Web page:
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BMW spooks broadcasters by nixing AM radios

By August 20, 2014February 12th, 2020Traditional Media


German luxury automaker BMW has raised the ire of the U.S. broadcast industry by rolling out the new models without AM radios.

The new i3, a five-passenger urban car priced around $50,000, will get the equivalent of 124 miles per gallon but drivers will be stymied trying to tune into 1010 WINS or KCBS-AM for traffic reports unless the National Association of Broadcasters gets its way.

“NAB appreciates BMW’s concern that the i3’s electric motor could cause interference with AM signals and leave customers frustrated. However BMW’s electric car competitors have addressed this AM signal interference sufficiently enough that their vehicles still come equipped with AM radio,” writes Gordon Smith, NAB’s president and CEO.

European versions of the i3 have eliminated both the AM band and CD players from the dashboard, writes the broadcast trade site

The nature of the AM frequency spectrum, versus FM, makes reception more susceptible to interference from electrical sources. Additional shielding can significantly reduce static, but sound quality rarely equals those of FM broadcasts.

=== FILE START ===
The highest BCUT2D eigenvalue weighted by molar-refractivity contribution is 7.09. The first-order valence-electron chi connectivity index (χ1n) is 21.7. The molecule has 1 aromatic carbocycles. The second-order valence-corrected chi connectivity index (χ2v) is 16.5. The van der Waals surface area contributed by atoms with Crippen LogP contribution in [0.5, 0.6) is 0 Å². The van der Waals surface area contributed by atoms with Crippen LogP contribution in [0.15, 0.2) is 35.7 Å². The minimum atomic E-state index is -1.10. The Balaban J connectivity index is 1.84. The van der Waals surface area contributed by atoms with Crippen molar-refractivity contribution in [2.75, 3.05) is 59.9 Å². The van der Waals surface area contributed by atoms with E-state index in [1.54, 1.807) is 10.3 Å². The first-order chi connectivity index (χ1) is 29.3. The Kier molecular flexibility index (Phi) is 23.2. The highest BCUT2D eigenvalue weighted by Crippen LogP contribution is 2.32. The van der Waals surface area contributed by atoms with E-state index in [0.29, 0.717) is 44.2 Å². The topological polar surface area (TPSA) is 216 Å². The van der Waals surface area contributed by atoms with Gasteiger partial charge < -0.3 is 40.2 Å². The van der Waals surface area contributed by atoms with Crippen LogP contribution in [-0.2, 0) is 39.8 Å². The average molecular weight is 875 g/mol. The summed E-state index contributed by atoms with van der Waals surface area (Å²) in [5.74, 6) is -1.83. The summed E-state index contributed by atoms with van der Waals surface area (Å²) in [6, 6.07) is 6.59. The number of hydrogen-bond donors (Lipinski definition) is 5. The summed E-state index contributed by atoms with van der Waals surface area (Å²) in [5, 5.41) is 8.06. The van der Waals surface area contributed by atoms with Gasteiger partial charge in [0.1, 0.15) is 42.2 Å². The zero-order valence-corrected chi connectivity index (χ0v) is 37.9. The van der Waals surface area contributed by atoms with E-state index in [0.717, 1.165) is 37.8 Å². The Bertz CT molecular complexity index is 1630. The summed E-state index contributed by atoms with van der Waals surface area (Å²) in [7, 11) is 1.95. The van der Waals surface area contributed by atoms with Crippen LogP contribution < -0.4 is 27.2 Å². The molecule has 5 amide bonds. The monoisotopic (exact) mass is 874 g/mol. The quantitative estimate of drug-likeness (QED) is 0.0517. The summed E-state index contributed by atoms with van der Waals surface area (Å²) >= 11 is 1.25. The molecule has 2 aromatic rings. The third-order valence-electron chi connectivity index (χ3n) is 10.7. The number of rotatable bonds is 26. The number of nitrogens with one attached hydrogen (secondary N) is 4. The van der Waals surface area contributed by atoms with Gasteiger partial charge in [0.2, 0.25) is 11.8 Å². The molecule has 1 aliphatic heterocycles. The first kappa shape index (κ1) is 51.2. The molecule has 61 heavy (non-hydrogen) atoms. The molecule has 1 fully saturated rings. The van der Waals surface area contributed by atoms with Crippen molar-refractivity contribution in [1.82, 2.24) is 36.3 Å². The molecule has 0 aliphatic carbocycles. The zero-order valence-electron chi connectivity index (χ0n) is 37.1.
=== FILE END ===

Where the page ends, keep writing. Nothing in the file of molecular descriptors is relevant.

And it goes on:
NAB’s Smith wrote in a letter to BMW of North America chief Ludwig Willisch that the broadcast lobby was “saddened” to hear of the change and hopes the automaker would reconsider the AM decision.

Drawing a parallel to BMW’s affluent male demographic, Smith identified specific metropolitan areas and events that could be missed by drivers of AM-less i3 vehicles.

“Even today, legendary AM stations like WFAN in New York and WLW in Cincinnati serve as the flagship stations for professional teams like the Yankees and Reds in Major League Baseball and the Giants and Bengals in the National Football League. Recently, the defending Stanley Cup champion Los Angeles Kings signed a deal to be on AM station KABC for the next five years.”

Beyond sports, radio stations often provide vital information in times of disaster, particularly in small, rural areas.

“In cities large and small, AM radio is the first line of defense in a crisis, and a galvanizing force in helping to rebuild communities recovering from disaster,” wrote the NAB chief.